While we should expect economic data in EMs to have a meaningful period of weakness as weaker health care systems and safety nets are stressed by the COVID-19 outbreak, we do not currently see any signs that would represent a threat to the long-term structural themes driving economic development.
Q. Where do you believe economic development is most visible in EMs today?
Across Asia, there is now widespread commitment to infrastructure investment, from the Build, Build, Build programme in the Philippines, to improvements in inter-island connectivity in Indonesia, to the Eastern and Western Dedicated Freight Corridors in India.
Recent Chinese five-year plans feature an increased focus on education (world-class universities scheme) and on health care (Health Action Plan). India’s academies for the poor, China’s education startups, Indonesia’s empowering credit entities and Kenya’s mobile payments advances also speak to the educational and financial aspirations of many across EMs.
We believe COVID-19 has also reinforced the need for increased spending on health care infrastructure globally. EM countries which have prioritised investment in hospitals, clinics, medical testing and research have been better equipped to cope with the global pandemic. In addition, investments in digital infrastructure are particularly relevant in today’s crisis. As working from home and virtual education are drastically growing, there has been considerable strain on digital infrastructure. This has highlighted the value of development in this space.
Q. What are the benefits of using a development lens in EM investing?
Investments that either enable or benefit from economic development are disproportionately local in orientation, idiosyncratic in their risk profile and capable of generating high earnings growth over time. These characteristics are very attractive when considered in a portfolio context. It is also worth noting that these investment features are in contrast to a large part of the traditional quoted markets in EMs (or passive benchmarks), which tend to be cyclically sensitive and highly correlated with developed markets.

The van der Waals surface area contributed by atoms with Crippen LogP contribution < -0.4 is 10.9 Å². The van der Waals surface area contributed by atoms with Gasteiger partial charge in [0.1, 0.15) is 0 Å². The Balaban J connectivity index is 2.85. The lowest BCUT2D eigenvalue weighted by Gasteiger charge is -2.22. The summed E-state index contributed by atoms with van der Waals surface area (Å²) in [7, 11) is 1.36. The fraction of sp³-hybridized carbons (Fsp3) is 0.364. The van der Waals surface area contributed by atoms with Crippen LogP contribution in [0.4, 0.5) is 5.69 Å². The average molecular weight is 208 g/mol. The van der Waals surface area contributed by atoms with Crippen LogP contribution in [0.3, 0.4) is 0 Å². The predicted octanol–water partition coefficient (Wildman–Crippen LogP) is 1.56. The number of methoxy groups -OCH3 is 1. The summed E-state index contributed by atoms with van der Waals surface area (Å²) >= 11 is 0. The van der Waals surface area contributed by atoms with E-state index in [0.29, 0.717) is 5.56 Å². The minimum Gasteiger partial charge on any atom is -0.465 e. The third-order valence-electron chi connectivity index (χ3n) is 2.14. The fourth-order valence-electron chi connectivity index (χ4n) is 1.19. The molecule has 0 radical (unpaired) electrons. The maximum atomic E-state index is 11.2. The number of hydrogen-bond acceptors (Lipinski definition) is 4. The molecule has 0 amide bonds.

We believe a development lens also aligns investments with policy tailwinds and provides a framework for thinking about how EMs may look over the next decade rather than how they are structured today.
Q. Are economic development and sustainability investing related?
The positive social, economic and environmental aspirations of economic development and sustainable investing (SI) are very well aligned. Development focuses on evolutions in economic structure and SI is concerned with the positive role that financial market participants can play in this evolution. They also share similar long-term objectives, namely, a better, cleaner, more productive and more inclusive future. In 2015, the United Nations outlined 17 Sustainable Development Goals, which focus on ending poverty, fighting inequality and stopping climate change. Investing with a development focus means identifying companies that are helping to facilitate these outcomes.
Q. How does climate change impact economic development in EMs?
We believe lasting economic development depends on four main structural shifts – improving living standards and enhancing inclusiveness, productivity and sustainability – and climate change is a key factor in each of these trends. Importantly, EMs are on the front lines of climate change, facing challenges that could hamper economic development and put human health and capital assets at risk. Physical climate risks such as extreme heat, droughts, supernormal rain events, water scarcity or poor air quality have already created systemic problems for many EMs. At the same time, transition risks stemming from changing policy and regulations can pose financial headwinds, particularly for carbon-intensive industries.
Companies across EMs, in a variety of countries and sectors, recognise climate challenges and are preparing to meet them, either by developing innovative products that help society adapt to climate change, or by shifting business models and corporate policies to mitigate the risks. In our view, like every structural theme, climate change causes market dislocation and presents investment opportunities and risks that active investors ignore to their own detriment.
- Equity markets
- Foreign and emerging markets